Perhaps mousse is a misnomer, but it certainly sounds sexier than trout spread.
There was a time (like now) that I didn’t really care for fish. I eat it because I know it’s good for me, but my preference is steak. Or vegetables. Or pretty much anything other than fish.
Fortunately, this delicious smoked trout mousse doesn’t make me think I’m eating fish.
It has lots of other flavors that I love: garlic, onion, lemon, dill, and smoke.
The first thing you do is simmer some aromatics (in this case I’m using black peppercorns, celery, scallions and lemon) in water. This is called a court bouillon.
While the trout gently poaches in its fragrant bath, beat cream cheese in a stand mixer for about 5 minutes. You want to loosen up the cream cheese and make it fluffy.
And then you can beat in the other aromatics you’ve been chopping while the fish poaches and the cream cheese is beating (I love multi-tasking), namely garlic, red onion, dill and chives.
And a little liquid smoke.
That’s my favorite part. I love liquid smoke but a little goes a long way, so don’t measure the teaspoon the recipe calls for over the cream cheese mixture, in case you over pour. I’ve done that and it’s not pretty. Or tasty.
After the fish poaches (it will take about 10 minutes), remove it from the court bouillon and let it cool.
After it’s cool, remove the skin and break the trout into small chunks.
Add it to the cream cheese mixture and mix on low for about a minute. You don’t want to “cream” the fish. You could just mix by hand at this point but 1 minute in the mixer isn’t going to hurt anything.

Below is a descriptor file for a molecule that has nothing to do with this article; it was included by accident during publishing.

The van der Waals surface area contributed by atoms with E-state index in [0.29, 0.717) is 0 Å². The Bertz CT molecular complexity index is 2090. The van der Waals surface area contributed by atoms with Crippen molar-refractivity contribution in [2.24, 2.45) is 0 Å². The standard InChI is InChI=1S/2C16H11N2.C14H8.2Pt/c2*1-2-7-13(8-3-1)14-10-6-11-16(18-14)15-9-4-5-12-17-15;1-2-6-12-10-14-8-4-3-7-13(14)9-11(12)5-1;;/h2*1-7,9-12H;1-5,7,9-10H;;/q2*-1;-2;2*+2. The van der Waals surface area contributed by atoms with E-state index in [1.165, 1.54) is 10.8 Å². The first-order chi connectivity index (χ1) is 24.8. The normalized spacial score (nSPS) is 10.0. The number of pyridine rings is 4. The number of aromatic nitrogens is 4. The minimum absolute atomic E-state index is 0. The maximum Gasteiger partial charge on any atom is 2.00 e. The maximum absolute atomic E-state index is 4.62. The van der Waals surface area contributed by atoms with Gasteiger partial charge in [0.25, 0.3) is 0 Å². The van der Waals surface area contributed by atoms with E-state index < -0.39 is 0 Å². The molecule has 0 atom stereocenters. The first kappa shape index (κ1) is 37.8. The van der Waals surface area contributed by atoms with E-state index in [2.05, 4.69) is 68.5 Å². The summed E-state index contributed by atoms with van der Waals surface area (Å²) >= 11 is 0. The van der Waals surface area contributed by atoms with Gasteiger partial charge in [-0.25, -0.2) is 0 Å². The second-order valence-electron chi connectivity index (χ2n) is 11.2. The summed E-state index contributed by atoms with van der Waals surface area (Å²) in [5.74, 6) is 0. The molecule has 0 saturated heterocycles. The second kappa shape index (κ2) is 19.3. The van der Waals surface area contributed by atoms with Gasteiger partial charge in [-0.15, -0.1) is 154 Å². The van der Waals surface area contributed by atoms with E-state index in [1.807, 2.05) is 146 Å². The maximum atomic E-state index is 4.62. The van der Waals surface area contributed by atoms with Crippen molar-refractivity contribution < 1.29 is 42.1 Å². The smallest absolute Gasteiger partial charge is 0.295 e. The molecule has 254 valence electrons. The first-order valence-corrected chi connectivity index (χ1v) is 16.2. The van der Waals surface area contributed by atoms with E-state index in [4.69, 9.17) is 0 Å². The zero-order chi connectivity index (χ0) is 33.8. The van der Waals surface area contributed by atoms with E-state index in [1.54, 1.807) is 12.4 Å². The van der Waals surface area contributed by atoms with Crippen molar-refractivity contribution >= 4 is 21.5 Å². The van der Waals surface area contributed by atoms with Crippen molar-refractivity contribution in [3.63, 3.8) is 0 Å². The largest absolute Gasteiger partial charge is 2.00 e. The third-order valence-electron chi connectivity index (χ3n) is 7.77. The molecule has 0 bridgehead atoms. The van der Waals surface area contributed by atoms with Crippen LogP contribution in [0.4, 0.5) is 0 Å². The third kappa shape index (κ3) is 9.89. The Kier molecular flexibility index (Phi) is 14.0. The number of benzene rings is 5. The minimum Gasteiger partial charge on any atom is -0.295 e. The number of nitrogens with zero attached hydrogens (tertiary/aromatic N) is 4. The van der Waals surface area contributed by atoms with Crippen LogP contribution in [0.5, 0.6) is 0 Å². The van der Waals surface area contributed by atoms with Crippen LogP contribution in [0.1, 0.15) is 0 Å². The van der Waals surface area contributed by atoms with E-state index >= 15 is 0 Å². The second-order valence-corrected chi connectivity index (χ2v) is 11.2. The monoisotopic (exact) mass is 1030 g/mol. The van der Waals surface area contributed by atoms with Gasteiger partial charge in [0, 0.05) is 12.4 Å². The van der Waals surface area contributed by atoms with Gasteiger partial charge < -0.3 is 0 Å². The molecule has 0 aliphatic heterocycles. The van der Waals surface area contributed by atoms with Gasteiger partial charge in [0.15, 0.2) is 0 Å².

I don’t know about you, but I don’t think the mixture in the bowl above looks all that appetizing, but dang it, it tastes fabulous, and you will forget that you are even eating fish.
Fortunately, they make these darling crocks (I found mine at Fry’s but I’ve seen them at The Container Store, too) and a crock full of smoked trout mousse is just what you should take to your next party.
Whether you call it smoked trout mousse or smoked trout spread, this appetizer is a keeper.
Smoked Trout Mousse
(adapted from my own cookbook, The Great Ranch Cookbook — yes, I can do that. You can adapt it, too, if you’d like.)
Makes about 4 cups, enough to fill two, 2-cup crocks*
For the court bouillon:
8 cups water
1 lemon, cut in half
2 ribs of celery, thinly sliced
4 scallions (white and green parts), thinly sliced
2 teaspoons whole black peppercorns
For the mousse:
6 trout fillets (about 2 pounds)
1 pound cream cheese, softened to room temperature
3 tablespoons lemon juice
1 teaspoon liquid smoke
2 tablespoons fresh chopped dill
2 tablespoons fresh chopped chives
2 tablespoons finely chopped (almost minced) red onion
2 cloves garlic, minced
1/4 teaspoon sea salt
1/4 teaspoon freshly ground black pepper
Place the water in a large stockpot over medium-high heat. Squeeze all the juice from the lemon halves into the water and toss the spent halves in, too. Add the celery, scallions and whole black peppercorns. When the liquid comes to a boil, turn the heat to low. Add the trout fillets, skin-side up. Gently poach (the water should not be bubbling) the trout until just done, about 8 to 12 minutes depending upon the thickness of the trout. Remove fillets and let cool.
While the fish is poaching, beat the cream cheese with the paddle attachment of a stand mixer. Beat for 5 minutes. The cream cheese will be light and fluffy. Add the rest of the ingredients (except the fish) and beat another minute or two. Scrape down the sides of the bowl and beat again until all the ingredients are blended evenly into the cream cheese.
When the fish is cool, remove the skin and discard. Break the flesh into chunks and add to the cream cheese mixture. Beat on low speed for just a minute or so, long enough to incorporate the fish.
Taste and adjust seasonings if necessary. You may want to add more lemon, or salt and pepper.
Refrigerate, covered for at least 30 minutes. Keeps four to five days, if covered in the refrigerator.
Serve with crackers or toasted baguette slices.
* If you cut the recipe in half, do not cut the court bouillon ingredients in half. You need that amount of water and aromatics whether you are poaching 3 fillets or 6.